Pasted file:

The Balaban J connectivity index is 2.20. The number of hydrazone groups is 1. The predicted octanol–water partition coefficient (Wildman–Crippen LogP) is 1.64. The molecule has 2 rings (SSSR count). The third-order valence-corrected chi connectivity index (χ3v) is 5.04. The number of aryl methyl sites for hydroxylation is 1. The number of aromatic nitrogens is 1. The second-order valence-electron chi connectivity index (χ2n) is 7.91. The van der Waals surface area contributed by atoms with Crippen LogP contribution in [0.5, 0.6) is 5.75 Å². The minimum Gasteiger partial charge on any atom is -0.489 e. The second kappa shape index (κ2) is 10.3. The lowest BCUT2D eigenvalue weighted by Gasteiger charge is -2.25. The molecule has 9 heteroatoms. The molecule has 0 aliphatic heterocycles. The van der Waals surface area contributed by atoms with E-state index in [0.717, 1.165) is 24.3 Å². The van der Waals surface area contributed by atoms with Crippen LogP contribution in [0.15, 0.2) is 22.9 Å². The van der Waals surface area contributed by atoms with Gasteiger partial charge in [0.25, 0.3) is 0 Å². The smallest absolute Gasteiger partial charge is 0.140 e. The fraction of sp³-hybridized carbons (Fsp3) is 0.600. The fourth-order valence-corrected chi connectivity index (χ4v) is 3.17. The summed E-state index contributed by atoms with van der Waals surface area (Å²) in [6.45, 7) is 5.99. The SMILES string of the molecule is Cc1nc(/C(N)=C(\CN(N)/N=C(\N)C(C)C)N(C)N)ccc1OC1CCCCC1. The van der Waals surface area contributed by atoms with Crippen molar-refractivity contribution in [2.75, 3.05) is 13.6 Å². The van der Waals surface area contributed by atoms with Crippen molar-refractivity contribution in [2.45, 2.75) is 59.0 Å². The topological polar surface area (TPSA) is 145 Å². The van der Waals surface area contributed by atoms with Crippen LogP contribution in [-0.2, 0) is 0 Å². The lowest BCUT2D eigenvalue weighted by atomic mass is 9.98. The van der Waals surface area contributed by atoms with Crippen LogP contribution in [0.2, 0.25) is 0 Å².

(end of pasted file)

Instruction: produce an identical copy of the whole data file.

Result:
The Balaban J connectivity index is 2.20. The number of hydrazone groups is 1. The predicted octanol–water partition coefficient (Wildman–Crippen LogP) is 1.64. The molecule has 2 rings (SSSR count). The third-order valence-corrected chi connectivity index (χ3v) is 5.04. The number of aryl methyl sites for hydroxylation is 1. The number of aromatic nitrogens is 1. The second-order valence-electron chi connectivity index (χ2n) is 7.91. The van der Waals surface area contributed by atoms with Crippen LogP contribution in [0.5, 0.6) is 5.75 Å². The minimum Gasteiger partial charge on any atom is -0.489 e. The second kappa shape index (κ2) is 10.3. The lowest BCUT2D eigenvalue weighted by Gasteiger charge is -2.25. The molecule has 9 heteroatoms. The molecule has 0 aliphatic heterocycles. The van der Waals surface area contributed by atoms with E-state index in [0.717, 1.165) is 24.3 Å². The van der Waals surface area contributed by atoms with Crippen LogP contribution in [0.15, 0.2) is 22.9 Å². The van der Waals surface area contributed by atoms with Gasteiger partial charge in [0.25, 0.3) is 0 Å². The smallest absolute Gasteiger partial charge is 0.140 e. The fraction of sp³-hybridized carbons (Fsp3) is 0.600. The fourth-order valence-corrected chi connectivity index (χ4v) is 3.17. The summed E-state index contributed by atoms with van der Waals surface area (Å²) in [6.45, 7) is 5.99. The SMILES string of the molecule is Cc1nc(/C(N)=C(\CN(N)/N=C(\N)C(C)C)N(C)N)ccc1OC1CCCCC1. The van der Waals surface area contributed by atoms with Crippen molar-refractivity contribution in [2.75, 3.05) is 13.6 Å². The van der Waals surface area contributed by atoms with Crippen molar-refractivity contribution in [2.45, 2.75) is 59.0 Å². The topological polar surface area (TPSA) is 145 Å². The van der Waals surface area contributed by atoms with Crippen LogP contribution in [-0.2, 0) is 0 Å². The lowest BCUT2D eigenvalue weighted by atomic mass is 9.98. The van der Waals surface area contributed by atoms with Crippen LogP contribution in [0.2, 0.25) is 0 Å².